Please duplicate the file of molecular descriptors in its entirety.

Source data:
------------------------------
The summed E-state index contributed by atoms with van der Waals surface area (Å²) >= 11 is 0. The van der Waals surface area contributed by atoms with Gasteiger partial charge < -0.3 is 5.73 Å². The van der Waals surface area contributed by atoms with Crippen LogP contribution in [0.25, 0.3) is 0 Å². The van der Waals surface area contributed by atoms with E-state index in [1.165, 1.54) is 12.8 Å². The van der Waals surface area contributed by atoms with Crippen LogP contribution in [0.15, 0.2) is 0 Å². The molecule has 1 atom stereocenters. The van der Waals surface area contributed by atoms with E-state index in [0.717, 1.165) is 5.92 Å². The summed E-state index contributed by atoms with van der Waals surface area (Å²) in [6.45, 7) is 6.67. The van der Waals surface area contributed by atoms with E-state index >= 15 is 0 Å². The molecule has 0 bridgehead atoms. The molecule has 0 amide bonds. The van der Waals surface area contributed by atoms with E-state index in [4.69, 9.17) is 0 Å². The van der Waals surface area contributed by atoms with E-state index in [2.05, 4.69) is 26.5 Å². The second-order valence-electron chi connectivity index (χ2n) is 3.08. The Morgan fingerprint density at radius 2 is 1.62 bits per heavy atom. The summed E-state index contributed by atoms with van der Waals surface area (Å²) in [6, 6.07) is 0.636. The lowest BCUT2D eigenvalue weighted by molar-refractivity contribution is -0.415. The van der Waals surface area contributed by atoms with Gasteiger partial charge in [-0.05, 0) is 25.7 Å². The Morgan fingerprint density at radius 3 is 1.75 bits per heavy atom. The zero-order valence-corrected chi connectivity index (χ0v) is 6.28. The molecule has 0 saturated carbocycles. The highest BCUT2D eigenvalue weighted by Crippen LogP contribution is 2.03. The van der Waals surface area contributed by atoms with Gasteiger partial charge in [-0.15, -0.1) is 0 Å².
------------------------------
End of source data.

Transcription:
The summed E-state index contributed by atoms with van der Waals surface area (Å²) >= 11 is 0. The van der Waals surface area contributed by atoms with Gasteiger partial charge < -0.3 is 5.73 Å². The van der Waals surface area contributed by atoms with Crippen LogP contribution in [0.25, 0.3) is 0 Å². The van der Waals surface area contributed by atoms with E-state index in [1.165, 1.54) is 12.8 Å². The van der Waals surface area contributed by atoms with Crippen LogP contribution in [0.15, 0.2) is 0 Å². The molecule has 1 atom stereocenters. The van der Waals surface area contributed by atoms with E-state index in [0.717, 1.165) is 5.92 Å². The summed E-state index contributed by atoms with van der Waals surface area (Å²) in [6.45, 7) is 6.67. The van der Waals surface area contributed by atoms with E-state index >= 15 is 0 Å². The molecule has 0 bridgehead atoms. The molecule has 0 amide bonds. The van der Waals surface area contributed by atoms with E-state index in [4.69, 9.17) is 0 Å². The van der Waals surface area contributed by atoms with E-state index in [2.05, 4.69) is 26.5 Å². The second-order valence-electron chi connectivity index (χ2n) is 3.08. The Morgan fingerprint density at radius 2 is 1.62 bits per heavy atom. The summed E-state index contributed by atoms with van der Waals surface area (Å²) in [6, 6.07) is 0.636. The lowest BCUT2D eigenvalue weighted by molar-refractivity contribution is -0.415. The van der Waals surface area contributed by atoms with Gasteiger partial charge in [-0.05, 0) is 25.7 Å². The Morgan fingerprint density at radius 3 is 1.75 bits per heavy atom. The zero-order valence-corrected chi connectivity index (χ0v) is 6.28. The molecule has 0 saturated carbocycles. The highest BCUT2D eigenvalue weighted by Crippen LogP contribution is 2.03. The van der Waals surface area contributed by atoms with Gasteiger partial charge in [-0.15, -0.1) is 0 Å².